Poet, storyteller, and critic, Edgar Allan Poe is one of the most highly regarded writers of American literature. His originality is his hallmark. At his time, however, there was a lot of criticism about his neuroticism, glorification of death, and other unacceptable concepts. This is a collection of some of the most famous Edgar Allan Poe quotes. If you want me to include your favorite Edgar Allan Poe quotes on this site, please fill out the quotation suggestion form
- Sound loves to revel in a summer night.
- All that we see or seem, Is but a dream within a dream.
- Years of love have been forgot, In the hatred of a minute.
- To the glory that was Greece, And the grandeur that was Rome.
- From a proud tower in the town, Death looks gigantically down.
- Take thy beak from out my heart, and take thy form from off my door!
- This maiden she lived with no other thought, Than to love and be loved by me.
- And my soul from out that shadow that lies floating on the floor, Shall be lifted -- Nevermore!
- Can it be fancied that Deity ever vindictively, Made in his image a mannikin merely to madden it?
- I would define, in brief, the Poetry of words as the Rhythmical Creation of Beauty. Its sole arbiter is Taste.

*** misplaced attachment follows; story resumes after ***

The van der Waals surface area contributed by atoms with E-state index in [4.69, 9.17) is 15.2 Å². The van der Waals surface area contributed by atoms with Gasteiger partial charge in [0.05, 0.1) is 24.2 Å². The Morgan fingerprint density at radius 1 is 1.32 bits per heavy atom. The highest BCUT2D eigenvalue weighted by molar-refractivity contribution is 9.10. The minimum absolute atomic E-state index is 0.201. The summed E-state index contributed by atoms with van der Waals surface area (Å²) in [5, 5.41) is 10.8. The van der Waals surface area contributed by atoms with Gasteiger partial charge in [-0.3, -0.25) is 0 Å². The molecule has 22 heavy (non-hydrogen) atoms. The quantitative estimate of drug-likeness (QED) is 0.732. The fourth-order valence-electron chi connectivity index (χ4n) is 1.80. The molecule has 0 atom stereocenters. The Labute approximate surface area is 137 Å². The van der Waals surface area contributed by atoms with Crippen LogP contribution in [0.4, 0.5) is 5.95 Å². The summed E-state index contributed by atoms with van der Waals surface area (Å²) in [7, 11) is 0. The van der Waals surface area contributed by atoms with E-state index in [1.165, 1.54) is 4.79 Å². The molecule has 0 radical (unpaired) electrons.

- Ah, distinctly I remember it was in the bleak December; And each separate dying ember wrought its ghost upon the floor.
- And the silken, sad, uncertain rustling of each purple curtain, Thrilled me -- filled me with fantastic terrors never felt before.
- Deep into that darkness peering, long I stood there, wondering, fearing, Doubting, dreaming dreams no mortal ever dreamed before.
- Keeping time, time, time, In a sort of Runic rhyme, To the tintinnabulation that so musically wells, From the bells, bells, bells.
- Hear the mellow wedding bells, Golden bells! What a world of happiness their harmony foretells, Through the balmy air of night, How they ring out their delight!
- And all my days are trances, And all my nightly dreams, Are where thy dark eye glances, And where thy footstep gleams -- In what ethereal dances, By what eternal streams.
- The skies they were ashen and sober; The leaves they were crisped and sere -- The leaves they were withering and sere; It was night in the lonesome October, Of my most immemorial year.
- The object, Truth, or the satisfaction of the intellect, and the object, Passion, or the excitement of the heart, are, although attainable, to a certain extent, in poetry, far more readily attainable in prose.